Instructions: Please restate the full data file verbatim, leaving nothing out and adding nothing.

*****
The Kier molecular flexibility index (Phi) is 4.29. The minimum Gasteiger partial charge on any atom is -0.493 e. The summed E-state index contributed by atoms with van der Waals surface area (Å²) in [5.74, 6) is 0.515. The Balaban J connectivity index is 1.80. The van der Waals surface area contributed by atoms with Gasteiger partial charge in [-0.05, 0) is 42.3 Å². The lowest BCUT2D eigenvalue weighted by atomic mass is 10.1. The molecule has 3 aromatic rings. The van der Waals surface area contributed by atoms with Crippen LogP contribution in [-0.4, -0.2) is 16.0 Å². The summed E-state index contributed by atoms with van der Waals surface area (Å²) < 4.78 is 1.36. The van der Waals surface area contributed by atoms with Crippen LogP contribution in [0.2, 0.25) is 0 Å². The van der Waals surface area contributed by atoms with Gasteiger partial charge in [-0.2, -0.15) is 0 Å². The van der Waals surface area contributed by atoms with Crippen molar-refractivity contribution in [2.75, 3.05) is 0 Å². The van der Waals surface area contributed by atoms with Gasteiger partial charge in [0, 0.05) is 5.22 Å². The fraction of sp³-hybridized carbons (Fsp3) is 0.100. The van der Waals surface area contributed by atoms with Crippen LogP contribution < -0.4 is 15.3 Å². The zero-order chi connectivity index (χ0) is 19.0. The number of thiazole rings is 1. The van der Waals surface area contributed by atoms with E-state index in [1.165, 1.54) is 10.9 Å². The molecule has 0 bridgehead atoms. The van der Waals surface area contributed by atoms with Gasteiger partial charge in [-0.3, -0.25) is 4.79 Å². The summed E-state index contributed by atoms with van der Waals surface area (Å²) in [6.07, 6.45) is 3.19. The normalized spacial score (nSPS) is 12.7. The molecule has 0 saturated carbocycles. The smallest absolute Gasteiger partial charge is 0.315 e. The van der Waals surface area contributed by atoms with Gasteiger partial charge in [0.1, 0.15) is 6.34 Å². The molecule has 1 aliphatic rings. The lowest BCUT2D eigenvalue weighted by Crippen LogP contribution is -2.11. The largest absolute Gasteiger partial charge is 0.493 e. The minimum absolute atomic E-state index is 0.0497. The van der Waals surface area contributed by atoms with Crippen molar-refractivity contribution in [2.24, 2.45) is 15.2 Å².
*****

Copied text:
The Kier molecular flexibility index (Phi) is 4.29. The minimum Gasteiger partial charge on any atom is -0.493 e. The summed E-state index contributed by atoms with van der Waals surface area (Å²) in [5.74, 6) is 0.515. The Balaban J connectivity index is 1.80. The van der Waals surface area contributed by atoms with Gasteiger partial charge in [-0.05, 0) is 42.3 Å². The lowest BCUT2D eigenvalue weighted by atomic mass is 10.1. The molecule has 3 aromatic rings. The van der Waals surface area contributed by atoms with Crippen LogP contribution in [-0.4, -0.2) is 16.0 Å². The summed E-state index contributed by atoms with van der Waals surface area (Å²) < 4.78 is 1.36. The van der Waals surface area contributed by atoms with Crippen LogP contribution in [0.2, 0.25) is 0 Å². The van der Waals surface area contributed by atoms with Gasteiger partial charge in [-0.2, -0.15) is 0 Å². The van der Waals surface area contributed by atoms with Crippen molar-refractivity contribution in [2.75, 3.05) is 0 Å². The van der Waals surface area contributed by atoms with Gasteiger partial charge in [0, 0.05) is 5.22 Å². The fraction of sp³-hybridized carbons (Fsp3) is 0.100. The van der Waals surface area contributed by atoms with Crippen LogP contribution < -0.4 is 15.3 Å². The zero-order chi connectivity index (χ0) is 19.0. The number of thiazole rings is 1. The van der Waals surface area contributed by atoms with E-state index in [1.165, 1.54) is 10.9 Å². The molecule has 0 bridgehead atoms. The van der Waals surface area contributed by atoms with Gasteiger partial charge in [-0.3, -0.25) is 4.79 Å². The summed E-state index contributed by atoms with van der Waals surface area (Å²) in [6.07, 6.45) is 3.19. The normalized spacial score (nSPS) is 12.7. The molecule has 0 saturated carbocycles. The smallest absolute Gasteiger partial charge is 0.315 e. The van der Waals surface area contributed by atoms with Gasteiger partial charge in [0.1, 0.15) is 6.34 Å². The molecule has 1 aliphatic rings. The lowest BCUT2D eigenvalue weighted by Crippen LogP contribution is -2.11. The largest absolute Gasteiger partial charge is 0.493 e. The minimum absolute atomic E-state index is 0.0497. The van der Waals surface area contributed by atoms with Crippen molar-refractivity contribution in [2.24, 2.45) is 15.2 Å².